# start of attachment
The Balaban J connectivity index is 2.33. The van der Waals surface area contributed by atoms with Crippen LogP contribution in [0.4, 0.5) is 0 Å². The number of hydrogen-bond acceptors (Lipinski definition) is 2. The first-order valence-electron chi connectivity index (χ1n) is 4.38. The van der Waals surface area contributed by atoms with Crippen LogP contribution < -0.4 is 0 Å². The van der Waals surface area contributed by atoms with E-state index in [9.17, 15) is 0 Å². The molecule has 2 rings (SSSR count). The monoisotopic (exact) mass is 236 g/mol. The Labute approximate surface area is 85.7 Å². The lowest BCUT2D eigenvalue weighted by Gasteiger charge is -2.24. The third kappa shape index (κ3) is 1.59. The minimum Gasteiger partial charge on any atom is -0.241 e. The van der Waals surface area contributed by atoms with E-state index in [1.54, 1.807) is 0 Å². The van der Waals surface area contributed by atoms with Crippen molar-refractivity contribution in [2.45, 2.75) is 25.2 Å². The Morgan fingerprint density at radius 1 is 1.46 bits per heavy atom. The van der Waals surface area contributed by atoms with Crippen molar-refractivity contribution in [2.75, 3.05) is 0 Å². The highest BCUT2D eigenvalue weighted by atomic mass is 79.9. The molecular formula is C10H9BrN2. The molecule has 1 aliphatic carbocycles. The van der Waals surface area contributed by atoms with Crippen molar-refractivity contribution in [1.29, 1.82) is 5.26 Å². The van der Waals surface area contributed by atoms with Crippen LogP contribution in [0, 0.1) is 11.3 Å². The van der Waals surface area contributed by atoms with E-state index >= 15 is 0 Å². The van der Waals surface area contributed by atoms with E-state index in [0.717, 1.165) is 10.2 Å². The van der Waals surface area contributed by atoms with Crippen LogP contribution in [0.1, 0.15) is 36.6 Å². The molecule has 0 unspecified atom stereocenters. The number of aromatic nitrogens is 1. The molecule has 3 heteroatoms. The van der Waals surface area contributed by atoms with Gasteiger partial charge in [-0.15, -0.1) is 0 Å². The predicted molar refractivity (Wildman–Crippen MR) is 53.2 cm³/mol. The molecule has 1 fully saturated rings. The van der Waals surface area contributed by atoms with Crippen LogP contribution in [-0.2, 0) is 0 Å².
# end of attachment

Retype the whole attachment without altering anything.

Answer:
The Balaban J connectivity index is 2.33. The van der Waals surface area contributed by atoms with Crippen LogP contribution in [0.4, 0.5) is 0 Å². The number of hydrogen-bond acceptors (Lipinski definition) is 2. The first-order valence-electron chi connectivity index (χ1n) is 4.38. The van der Waals surface area contributed by atoms with Crippen LogP contribution < -0.4 is 0 Å². The van der Waals surface area contributed by atoms with E-state index in [9.17, 15) is 0 Å². The molecule has 2 rings (SSSR count). The monoisotopic (exact) mass is 236 g/mol. The Labute approximate surface area is 85.7 Å². The lowest BCUT2D eigenvalue weighted by Gasteiger charge is -2.24. The third kappa shape index (κ3) is 1.59. The minimum Gasteiger partial charge on any atom is -0.241 e. The van der Waals surface area contributed by atoms with E-state index in [1.54, 1.807) is 0 Å². The van der Waals surface area contributed by atoms with Crippen molar-refractivity contribution in [2.45, 2.75) is 25.2 Å². The Morgan fingerprint density at radius 1 is 1.46 bits per heavy atom. The van der Waals surface area contributed by atoms with Crippen molar-refractivity contribution in [2.75, 3.05) is 0 Å². The highest BCUT2D eigenvalue weighted by atomic mass is 79.9. The molecular formula is C10H9BrN2. The molecule has 1 aliphatic carbocycles. The van der Waals surface area contributed by atoms with Crippen molar-refractivity contribution in [1.29, 1.82) is 5.26 Å². The van der Waals surface area contributed by atoms with Crippen LogP contribution in [0, 0.1) is 11.3 Å². The van der Waals surface area contributed by atoms with E-state index >= 15 is 0 Å². The van der Waals surface area contributed by atoms with E-state index in [0.717, 1.165) is 10.2 Å². The van der Waals surface area contributed by atoms with Crippen LogP contribution in [0.1, 0.15) is 36.6 Å². The molecule has 0 unspecified atom stereocenters. The number of aromatic nitrogens is 1. The molecule has 3 heteroatoms. The van der Waals surface area contributed by atoms with Gasteiger partial charge in [-0.15, -0.1) is 0 Å². The predicted molar refractivity (Wildman–Crippen MR) is 53.2 cm³/mol. The molecule has 1 fully saturated rings. The van der Waals surface area contributed by atoms with Crippen LogP contribution in [-0.2, 0) is 0 Å².